Interview

The designer turning rocks, seaweed and mushrooms into amazing objects

The designer turning rocks, seaweed and mushrooms into amazing objects

Interview: Diane Daniel
Main image: Katrine Møbius

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Denmark is not short of designer chairs. But by creating – or sometimes growing  unique objects from plants, rocks and fungi, Jonas Edvard has earned a special place in the Danish design community. His lampshades can even be seen hanging over tables at the world’s best restaurant. 5 asked him about his inspirations and ambitions.

How did you become a designer?

I’m excited by materials, how they can drastically change our lives for the better in a basic way. They provide us shelter, food, survival. There’s such a distance now between nature and manmade materials.

You’ve made products, like chairs and lamps, with seaweed, mushrooms and limestone, all locally harvested. Why these particular materials?

I call them my holy trinity, and they’re certainly connected with who I am as a designer. I use a lot of other materials as well, but I focus on those three because they help people to understand what I’m doing. Constant renewable energy comes from plants that reproduce. Algae reproduces in two months. Mushrooms grow in two weeks. People don’t understand the potential of organic and natural materials. I want to also show people the aesthetic use of natural materials from resources that are grown outside your house.

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Edvard’s Myx chair, grown from mushroom mycelium and hemp fibre, is part of the permanent collection at Designmuseum Denmark. Photo courtesy of Jonas Edvard

What can you say about their properties?

I started using seaweed in Denmark, but it’s everywhere. Seaweed is very strong. It’s also flexible, flame retardant, biodegradable, and 100% natural. It’s a binder and can be used in combination with paper and plant fibre. [Coral limestone has] got a lot of uses. I use it as a foundation. I like to show how a basic material can be used in many forms. With all my products, it’s also important that its afterlife shouldn’t have a negative effect. I’m interested in the journey from raw materials to production and then to be returned to nature again. 

“I hope that people will be amazed by what nature can do”

What about mycelium (the root-like structure of a fungus). It seems to be your favourite material?

That’s probably true. I constantly connect with it like an old friend. It’s the most interesting thing and the most comprehensive to work with. It started when I was just picking mushrooms and eating them. I’m attracted to raw materials that are wild and unique and that have a certain quality, which could be smell or colour or tone. Mycelium is a funny, fluffy material. As a composite, it can be hard or flexible. I got a big bag and started researching and did a lot of tests. In the beginning, people felt I was stupid. It looked weird and smelled weird, but now people are accepting it. It gives me a lot of satisfaction that I followed my heart and intuition. I hope that people will be amazed by what nature can do in a very simple way.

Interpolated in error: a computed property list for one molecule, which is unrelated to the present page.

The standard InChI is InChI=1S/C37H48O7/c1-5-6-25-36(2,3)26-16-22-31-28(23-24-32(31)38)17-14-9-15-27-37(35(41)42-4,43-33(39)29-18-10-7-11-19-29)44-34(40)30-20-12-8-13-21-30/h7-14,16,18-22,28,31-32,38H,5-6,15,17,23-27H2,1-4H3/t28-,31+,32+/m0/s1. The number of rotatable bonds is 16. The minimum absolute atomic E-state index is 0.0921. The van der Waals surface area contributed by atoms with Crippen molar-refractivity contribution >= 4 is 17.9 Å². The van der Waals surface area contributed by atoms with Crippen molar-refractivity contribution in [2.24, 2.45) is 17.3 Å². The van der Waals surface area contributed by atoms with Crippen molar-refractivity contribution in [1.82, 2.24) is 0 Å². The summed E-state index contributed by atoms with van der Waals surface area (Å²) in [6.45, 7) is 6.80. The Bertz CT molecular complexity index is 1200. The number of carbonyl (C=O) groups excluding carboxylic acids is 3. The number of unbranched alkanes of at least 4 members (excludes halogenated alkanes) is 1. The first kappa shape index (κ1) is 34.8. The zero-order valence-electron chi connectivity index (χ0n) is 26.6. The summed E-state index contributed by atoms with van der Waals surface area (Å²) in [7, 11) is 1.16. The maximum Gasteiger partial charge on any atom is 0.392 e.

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Oyster mushrooms are a key raw material for Edvard. Photo: Katrine Møbius

5 Media Jonas Edvard

The seat of this chair is made from recycled paper, bound together with seaweed. Photo courtesy of Jonas Edvard

What are you working on now?

It’s a massive acoustic installation that will be shown at Designmuseum Denmark this summer. The material is mycelium-bonded plant fibre composite that includes hemp and wood shavings. It’s natural and renewable. It will be 15 square metres, with 24 elements combining to make one sail that will hang from the ceiling. It started years ago as a request from engineers at Arup Berlin. We’re trying to create a more habitable space for public rooms. It’s exciting to be able to work on a bigger architectural scale.

Have you always been close to nature?

I grew up in the countryside. There was a bit of a coast and a lot of forest. As a child, I was able to run around and do what I wanted. We didn’t have a TV until I was 12. I might read a book or play outside with sticks. My mom would ring a bell when it was time to eat.

These mushrooms are edible, as well as being a great building material. Photo courtesy of Jonas Edvard Studio

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Hemp fibres are being pasteurised, ready for mycelium to be grown on them. Photo: Katrine Møbius

Now I live on the island of Amager. Although it’s a suburb of Copenhagen, almost half of the island is a nature park. I’d been looking for space to build my own house. It’s a wooden house made from organic materials, with hemp insulation. Traditional insulation stops water from diffusing, which is why houses become mouldy. Mine is quite dry. It’s a big open structure, about 100 square metres, with high ceilings. There’s a garden area and a greenhouse, which was a covid project.

“I think a lot about what kind of world I want for my kids”

Covid gave me time to stop and think. I feel like starting over again. I’m planning on developing a permaculture garden and doing a fruit orchard. My goal is self-sufficiency. I will try to restructure my life and work so it’s more combined into living environments. For instance, I’m working with a cider maker producing new materials from their leftovers and I’m designing a product to produce mushroom-based solitary bee housing. I think a lot about what kind of world I want for my kids. I want to invest in the right environment for them to be healthy.

Main photo of Edvard working on a mushroom-based acoustic panel: Katrine Møbius

Explore more

Discover more of Jonas Edvard’s work.

Visit Jonas’ site
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